One daily habit could have a huge impact on your child's success

Snuggling up next to your kids to read them a bedtime story isn’t just helping you bond with your little one.

We’ve known for a while that reading to children is a great way to help kids learn how to read for themselves.

But recent research suggests story time may have other benefits as well.

Here are four reasons why reading to children — especially when done regularly — could be crucial to their success.

It stimulates parts of the brain associated with visual processing

An August 2015 study highlighted by The New York Times found increased activity in the areas of children's brains associated with processing images. That suggested to the researchers that even when kids aren't the ones reading, they still picture the places they're hearing about.

'When kids are hearing stories, they're imagining in their mind's eye,' John S. Hutton, a clinical research fellow at the Cincinnati Children's Hospital Medical Center and the lead author of the paper, told The Times.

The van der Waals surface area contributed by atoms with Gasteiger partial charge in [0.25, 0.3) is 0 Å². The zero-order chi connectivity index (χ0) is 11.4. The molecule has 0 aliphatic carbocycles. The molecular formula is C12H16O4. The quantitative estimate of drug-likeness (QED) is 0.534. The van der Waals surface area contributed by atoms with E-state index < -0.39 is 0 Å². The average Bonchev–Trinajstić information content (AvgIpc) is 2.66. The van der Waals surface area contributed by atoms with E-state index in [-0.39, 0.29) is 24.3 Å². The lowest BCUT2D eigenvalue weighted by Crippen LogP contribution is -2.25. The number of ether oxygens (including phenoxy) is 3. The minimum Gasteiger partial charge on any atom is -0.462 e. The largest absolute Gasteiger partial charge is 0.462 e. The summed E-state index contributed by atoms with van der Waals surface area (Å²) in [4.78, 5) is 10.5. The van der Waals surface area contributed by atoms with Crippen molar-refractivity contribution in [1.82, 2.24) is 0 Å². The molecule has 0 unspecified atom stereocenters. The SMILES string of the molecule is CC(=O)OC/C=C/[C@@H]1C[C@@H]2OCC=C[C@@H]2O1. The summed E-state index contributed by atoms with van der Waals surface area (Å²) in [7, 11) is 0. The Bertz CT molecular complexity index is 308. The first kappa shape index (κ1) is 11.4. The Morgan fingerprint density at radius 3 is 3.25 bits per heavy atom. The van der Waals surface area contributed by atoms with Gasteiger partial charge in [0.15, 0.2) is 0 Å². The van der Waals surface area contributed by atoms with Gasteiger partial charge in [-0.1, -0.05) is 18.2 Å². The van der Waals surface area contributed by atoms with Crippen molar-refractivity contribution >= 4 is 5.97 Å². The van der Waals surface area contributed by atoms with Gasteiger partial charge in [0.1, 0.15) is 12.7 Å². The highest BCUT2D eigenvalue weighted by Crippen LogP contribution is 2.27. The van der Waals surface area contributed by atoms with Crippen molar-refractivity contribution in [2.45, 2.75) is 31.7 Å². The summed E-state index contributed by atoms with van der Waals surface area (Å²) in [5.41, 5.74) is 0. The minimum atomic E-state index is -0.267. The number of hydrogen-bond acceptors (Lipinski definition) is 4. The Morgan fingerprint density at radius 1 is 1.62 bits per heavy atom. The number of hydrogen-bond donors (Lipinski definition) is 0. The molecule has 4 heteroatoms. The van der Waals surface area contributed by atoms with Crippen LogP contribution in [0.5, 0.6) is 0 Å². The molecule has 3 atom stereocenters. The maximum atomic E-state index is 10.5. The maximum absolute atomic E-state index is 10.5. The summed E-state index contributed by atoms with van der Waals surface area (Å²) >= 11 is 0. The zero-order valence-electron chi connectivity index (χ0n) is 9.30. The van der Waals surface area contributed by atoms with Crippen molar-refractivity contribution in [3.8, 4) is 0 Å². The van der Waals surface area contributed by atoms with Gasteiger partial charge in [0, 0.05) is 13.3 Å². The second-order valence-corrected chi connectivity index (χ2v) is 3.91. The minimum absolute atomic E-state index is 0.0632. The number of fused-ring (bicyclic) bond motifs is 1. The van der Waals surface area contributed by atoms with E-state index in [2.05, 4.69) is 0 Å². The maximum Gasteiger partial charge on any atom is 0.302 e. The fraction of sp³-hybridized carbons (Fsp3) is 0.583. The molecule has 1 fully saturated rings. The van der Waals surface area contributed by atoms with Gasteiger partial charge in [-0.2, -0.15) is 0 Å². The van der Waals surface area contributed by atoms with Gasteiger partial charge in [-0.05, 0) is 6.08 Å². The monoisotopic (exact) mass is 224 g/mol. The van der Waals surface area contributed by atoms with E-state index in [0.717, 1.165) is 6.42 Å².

It's different from just talking to them

Another recent study observed that reading aloud to children starting in infancy exposes them to more words than they might hear in everyday chatter.

And with more vocabulary comes a variety of sentence structures that don't typically get used in conversation.

It may boost their ability to process information

A 2014 study based on data from 4- and 5-year-old Australian children found that -- even when controlling for factors such as their parents' income and education levels -- kids whose parents said they read to them at least six days a week scored higher on national tests designed to measure understanding and comprehension than those whose parents said they read to them just once or twice a week or less.

The differing results appeared to hold steady roughly until the kids reached age 10.

It may help them problem-solve

In a survey of 9-month-olds in Ireland, researchers found that children whose mothers said they read and talked to them 'often' or 'always' up until that age performed better on a private questionnaire used by the University of California at San Francisco and the University of Oregon than those whose mums said they read to them 'rarely,' 'never,' or 'not at all' -- even when controlling for mother's income and education levels.

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